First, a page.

In :
# perihelion back to normal. decrease gamma to 22.0°
gamma1 = 22.0
pi0 = 282.95
e0 = 0.017

# ndays, nlats
ndays = 365
nlats = 180

F2 = calc_day_lat_insolation(ndays,nlats,gamma1,pi0,e0)
plot_day_lat_insolation(ndays,nlats,F2,'YlOrRd',
'$\gamma = 22.0^\circ, \\varpi = 282.95^\circ, e = 0.017$')
plot_day_lat_insolation(ndays,nlats,F2-F0,'PRGn',
'ToA Insolation Difference: $\gamma_1 = 22.0^\circ - \gamma_0 = 23.44^\circ$')

# decrease gamma to 18.0°
gamma2 = 18.0
pi0 = 282.95
e0 = 0.017

# ndays, nlats
ndays = 365
nlats = 180

F3 = calc_day_lat_insolation(ndays,nlats,gamma2,pi0,e0)
plot_day_lat_insolation(ndays,nlats,F3,'YlOrRd',
'$\gamma = 18.0^\circ, \\varpi = 282.95^\circ, e = 0.017$')
plot_day_lat_insolation(ndays,nlats,F3-F0,'PRGn',
'ToA Insolation Difference: $\gamma_1 = 18.0^\circ - \gamma_0 = 23.44^\circ$')    Decreasing the obliquity decreases the insolation difference between pole and equator - there are fewer latitudes that experience a day without any sun in the winter (or without any night in the summer). The insolation at the poles during respective summers is decreased significantly and the insolation at mid-latitudes during winter is increased slightly. As the obliquity is decreased even further these effects are exagerated. When the obliquity is small enough (18 degrees is enough) the day/lat of maximum insolation moves from the poles to low latitudes in the summer. There is a balance here between the hour angle and the declination angle.

Question 5

Changing the longitude of perihelion probably wouldn't have much of an effect on glacial inception/termination, but it could have a small impact by making summer brighter and winter dimmer in the NH (like shown in this example). If you were able to have a longer/dimmer winter then you could form more ice. Maybe you'd form more ice than you'd melt in your shorter/brighter summer. This would require some type of threshold behavior. And vice versa might happen.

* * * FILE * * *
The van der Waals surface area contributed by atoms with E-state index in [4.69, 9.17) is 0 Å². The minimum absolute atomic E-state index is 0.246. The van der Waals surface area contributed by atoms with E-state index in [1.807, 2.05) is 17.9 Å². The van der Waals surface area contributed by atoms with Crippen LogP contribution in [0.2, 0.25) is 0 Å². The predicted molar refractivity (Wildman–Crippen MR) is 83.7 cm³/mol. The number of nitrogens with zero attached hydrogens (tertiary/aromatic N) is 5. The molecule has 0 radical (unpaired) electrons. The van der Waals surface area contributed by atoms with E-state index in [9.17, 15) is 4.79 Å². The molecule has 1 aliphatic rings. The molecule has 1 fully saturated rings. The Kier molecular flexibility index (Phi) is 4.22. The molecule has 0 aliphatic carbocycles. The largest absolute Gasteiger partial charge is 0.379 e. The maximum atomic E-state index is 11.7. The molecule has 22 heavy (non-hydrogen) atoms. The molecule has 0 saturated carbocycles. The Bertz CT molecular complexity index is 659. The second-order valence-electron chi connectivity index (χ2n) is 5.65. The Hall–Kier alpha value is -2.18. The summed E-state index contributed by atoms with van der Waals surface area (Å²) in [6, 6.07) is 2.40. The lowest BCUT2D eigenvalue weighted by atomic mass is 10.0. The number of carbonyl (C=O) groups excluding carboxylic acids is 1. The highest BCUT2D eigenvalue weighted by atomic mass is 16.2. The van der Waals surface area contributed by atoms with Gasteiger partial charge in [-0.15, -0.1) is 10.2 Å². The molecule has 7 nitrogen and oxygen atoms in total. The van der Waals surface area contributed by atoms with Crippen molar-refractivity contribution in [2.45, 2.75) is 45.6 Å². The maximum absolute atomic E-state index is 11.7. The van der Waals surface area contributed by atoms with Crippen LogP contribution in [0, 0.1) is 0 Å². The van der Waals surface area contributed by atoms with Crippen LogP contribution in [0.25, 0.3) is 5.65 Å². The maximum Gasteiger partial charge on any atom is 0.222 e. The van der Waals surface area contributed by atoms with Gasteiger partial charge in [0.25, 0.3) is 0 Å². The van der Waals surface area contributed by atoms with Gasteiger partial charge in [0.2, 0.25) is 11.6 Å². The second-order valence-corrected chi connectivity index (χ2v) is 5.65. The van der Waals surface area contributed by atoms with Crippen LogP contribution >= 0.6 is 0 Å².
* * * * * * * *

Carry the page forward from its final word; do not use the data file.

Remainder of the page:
Changing the obliquity could definitely have a big impact. By decreasing the obliquity (as done above) you can decrease the annually averaged insolation at the poles which would mean you could form more ice in the winter and melt less/the same amount in the summer. This could trigger the onset of an ice age. Conversely, if the obliquity increased you would brigten the poles and end an ice age.

Question 6

In :
# now change obliquity to 60.0°
gamma3 = 60.0
pi0 = 282.95
e0 = 0.017

# ndays, nlats
ndays = 365
nlats = 180

F4 = calc_day_lat_insolation(ndays,nlats,gamma3,pi0,e0)
plot_day_lat_insolation(ndays,nlats,F4,'YlOrRd',
'$\gamma = 60.0^\circ, \\varpi = 282.95^\circ, e = 0.017$')
plot_day_lat_insolation(ndays,nlats,F4-F0,'PRGn',
'ToA Insolation Difference: $\gamma_1 = 60.0^\circ - \gamma_0 = 23.44^\circ$')

# now change obliquity to 97.86°